Extreme pessimists? Expected socioeconomic downward mobility and the political attitudes of young adults

This paper by Elena Cristina Mitrea, Monika Mühlböck and Julia Warmuth show that young adults develop ideological positions based on prospective socioeconomic decline. Consequently, political behaviour can be attributed to ‘subjective perceptions’ and fear of future socioeconomic decline, not just current material conditions.

The anxiety of ‘expected intergenerational downward mobility’ results in tendencies towards the extreme right and left among young adults.

Mitrea et al’s research found that the UK ranked fourth in Europe in terms of expectations of downward mobility among young adults. This rank is attributed to house and rent prices twinned with stagnating salaries. The most profound shift to the extreme is from the centre to the left, lending credence to speculation of a ‘generation left’ (e.g Milburn, 2019).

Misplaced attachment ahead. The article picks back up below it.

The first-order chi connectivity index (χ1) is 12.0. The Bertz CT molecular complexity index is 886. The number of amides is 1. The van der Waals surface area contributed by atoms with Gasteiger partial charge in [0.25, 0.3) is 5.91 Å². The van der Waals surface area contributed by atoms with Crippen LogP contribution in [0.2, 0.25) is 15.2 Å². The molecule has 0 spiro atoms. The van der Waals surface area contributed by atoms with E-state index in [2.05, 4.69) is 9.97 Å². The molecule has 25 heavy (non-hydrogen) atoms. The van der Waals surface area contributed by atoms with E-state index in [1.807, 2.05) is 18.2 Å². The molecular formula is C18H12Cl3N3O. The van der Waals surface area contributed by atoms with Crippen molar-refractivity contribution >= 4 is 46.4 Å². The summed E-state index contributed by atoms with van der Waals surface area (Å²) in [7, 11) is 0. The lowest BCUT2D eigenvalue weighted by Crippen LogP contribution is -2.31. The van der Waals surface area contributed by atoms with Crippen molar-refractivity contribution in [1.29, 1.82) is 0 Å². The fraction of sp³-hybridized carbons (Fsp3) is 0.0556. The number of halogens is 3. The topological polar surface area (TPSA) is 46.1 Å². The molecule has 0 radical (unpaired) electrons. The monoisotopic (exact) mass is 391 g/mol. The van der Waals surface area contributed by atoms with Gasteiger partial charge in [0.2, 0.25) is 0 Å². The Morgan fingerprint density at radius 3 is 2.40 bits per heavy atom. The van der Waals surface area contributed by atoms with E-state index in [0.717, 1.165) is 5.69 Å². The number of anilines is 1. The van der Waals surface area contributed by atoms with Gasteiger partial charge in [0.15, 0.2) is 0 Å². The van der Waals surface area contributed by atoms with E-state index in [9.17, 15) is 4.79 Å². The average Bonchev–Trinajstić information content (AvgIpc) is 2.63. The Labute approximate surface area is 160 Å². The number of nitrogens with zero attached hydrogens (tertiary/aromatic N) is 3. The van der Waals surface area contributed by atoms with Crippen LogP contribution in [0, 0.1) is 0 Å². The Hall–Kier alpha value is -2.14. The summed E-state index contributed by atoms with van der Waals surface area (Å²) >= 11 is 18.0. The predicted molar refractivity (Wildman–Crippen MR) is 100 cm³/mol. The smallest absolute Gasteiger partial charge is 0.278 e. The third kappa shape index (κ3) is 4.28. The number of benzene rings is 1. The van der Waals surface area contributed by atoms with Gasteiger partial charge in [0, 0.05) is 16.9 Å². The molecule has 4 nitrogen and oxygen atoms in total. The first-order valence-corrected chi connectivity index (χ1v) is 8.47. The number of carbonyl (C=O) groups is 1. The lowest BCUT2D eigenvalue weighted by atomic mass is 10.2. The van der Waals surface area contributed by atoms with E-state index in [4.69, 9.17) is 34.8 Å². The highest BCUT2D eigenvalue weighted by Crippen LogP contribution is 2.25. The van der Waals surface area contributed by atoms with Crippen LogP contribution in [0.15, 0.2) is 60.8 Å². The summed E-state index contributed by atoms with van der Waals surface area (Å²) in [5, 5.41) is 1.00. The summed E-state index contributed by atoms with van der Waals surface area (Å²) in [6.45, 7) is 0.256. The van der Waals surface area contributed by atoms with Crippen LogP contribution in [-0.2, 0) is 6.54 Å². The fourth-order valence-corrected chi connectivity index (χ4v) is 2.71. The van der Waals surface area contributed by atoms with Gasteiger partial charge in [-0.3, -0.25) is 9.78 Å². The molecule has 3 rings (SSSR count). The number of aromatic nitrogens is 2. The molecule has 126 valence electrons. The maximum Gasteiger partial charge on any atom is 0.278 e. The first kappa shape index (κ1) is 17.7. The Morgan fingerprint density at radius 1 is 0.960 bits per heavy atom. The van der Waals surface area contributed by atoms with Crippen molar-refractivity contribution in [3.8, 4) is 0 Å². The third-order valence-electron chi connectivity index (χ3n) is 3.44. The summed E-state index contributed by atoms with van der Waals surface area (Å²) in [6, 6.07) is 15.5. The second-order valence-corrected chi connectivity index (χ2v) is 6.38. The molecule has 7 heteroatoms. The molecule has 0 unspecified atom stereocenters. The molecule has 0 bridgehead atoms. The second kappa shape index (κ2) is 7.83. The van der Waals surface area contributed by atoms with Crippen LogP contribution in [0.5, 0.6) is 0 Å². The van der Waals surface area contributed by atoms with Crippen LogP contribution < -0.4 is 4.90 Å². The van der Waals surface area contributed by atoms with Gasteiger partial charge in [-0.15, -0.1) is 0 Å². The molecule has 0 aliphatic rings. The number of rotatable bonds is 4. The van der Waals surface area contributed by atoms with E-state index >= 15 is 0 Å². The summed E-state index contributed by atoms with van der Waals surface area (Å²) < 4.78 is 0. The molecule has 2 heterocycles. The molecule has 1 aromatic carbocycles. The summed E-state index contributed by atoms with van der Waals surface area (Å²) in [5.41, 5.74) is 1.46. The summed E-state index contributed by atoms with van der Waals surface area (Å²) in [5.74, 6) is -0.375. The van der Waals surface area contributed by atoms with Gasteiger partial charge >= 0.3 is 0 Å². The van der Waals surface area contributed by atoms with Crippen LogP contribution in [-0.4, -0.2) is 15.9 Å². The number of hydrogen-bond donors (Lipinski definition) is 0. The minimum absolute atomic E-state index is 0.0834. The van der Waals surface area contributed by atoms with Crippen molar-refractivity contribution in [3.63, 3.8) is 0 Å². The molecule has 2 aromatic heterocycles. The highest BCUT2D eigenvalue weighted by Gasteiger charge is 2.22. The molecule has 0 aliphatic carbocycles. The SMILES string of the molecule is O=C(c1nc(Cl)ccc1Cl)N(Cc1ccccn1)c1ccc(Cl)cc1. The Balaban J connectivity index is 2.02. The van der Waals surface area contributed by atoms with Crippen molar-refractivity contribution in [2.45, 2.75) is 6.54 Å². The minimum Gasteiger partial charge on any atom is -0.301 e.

Ultimately, the authors conclude, left parties only stand to realise this potential electoral constituency should they mobilise young voters around these issues, rather than the association being in any way intrinsic or inevitable.

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Harry Pitts


Politics and perceptions of automation risk

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